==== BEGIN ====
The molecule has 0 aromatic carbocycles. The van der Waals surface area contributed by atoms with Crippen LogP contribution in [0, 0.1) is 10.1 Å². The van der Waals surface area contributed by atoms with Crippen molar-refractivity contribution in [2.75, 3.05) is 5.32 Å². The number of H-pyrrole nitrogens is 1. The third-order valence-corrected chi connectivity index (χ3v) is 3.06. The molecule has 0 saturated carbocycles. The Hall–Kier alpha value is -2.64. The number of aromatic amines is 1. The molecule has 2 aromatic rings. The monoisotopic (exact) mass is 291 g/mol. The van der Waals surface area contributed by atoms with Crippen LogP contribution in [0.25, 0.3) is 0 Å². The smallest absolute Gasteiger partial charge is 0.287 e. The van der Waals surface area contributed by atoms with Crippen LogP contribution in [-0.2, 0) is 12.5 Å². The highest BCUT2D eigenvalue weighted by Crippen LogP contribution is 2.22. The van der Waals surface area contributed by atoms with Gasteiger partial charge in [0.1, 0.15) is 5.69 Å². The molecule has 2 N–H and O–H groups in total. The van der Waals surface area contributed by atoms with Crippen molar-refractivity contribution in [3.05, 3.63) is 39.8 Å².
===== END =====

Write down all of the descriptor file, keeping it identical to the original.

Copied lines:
The molecule has 0 aromatic carbocycles. The van der Waals surface area contributed by atoms with Crippen LogP contribution in [0, 0.1) is 10.1 Å². The van der Waals surface area contributed by atoms with Crippen molar-refractivity contribution in [2.75, 3.05) is 5.32 Å². The number of H-pyrrole nitrogens is 1. The third-order valence-corrected chi connectivity index (χ3v) is 3.06. The molecule has 0 saturated carbocycles. The Hall–Kier alpha value is -2.64. The number of aromatic amines is 1. The molecule has 2 aromatic rings. The monoisotopic (exact) mass is 291 g/mol. The van der Waals surface area contributed by atoms with Crippen LogP contribution in [0.25, 0.3) is 0 Å². The smallest absolute Gasteiger partial charge is 0.287 e. The van der Waals surface area contributed by atoms with Crippen LogP contribution in [-0.2, 0) is 12.5 Å². The highest BCUT2D eigenvalue weighted by Crippen LogP contribution is 2.22. The van der Waals surface area contributed by atoms with Gasteiger partial charge in [0.1, 0.15) is 5.69 Å². The molecule has 2 N–H and O–H groups in total. The van der Waals surface area contributed by atoms with Crippen molar-refractivity contribution in [3.05, 3.63) is 39.8 Å².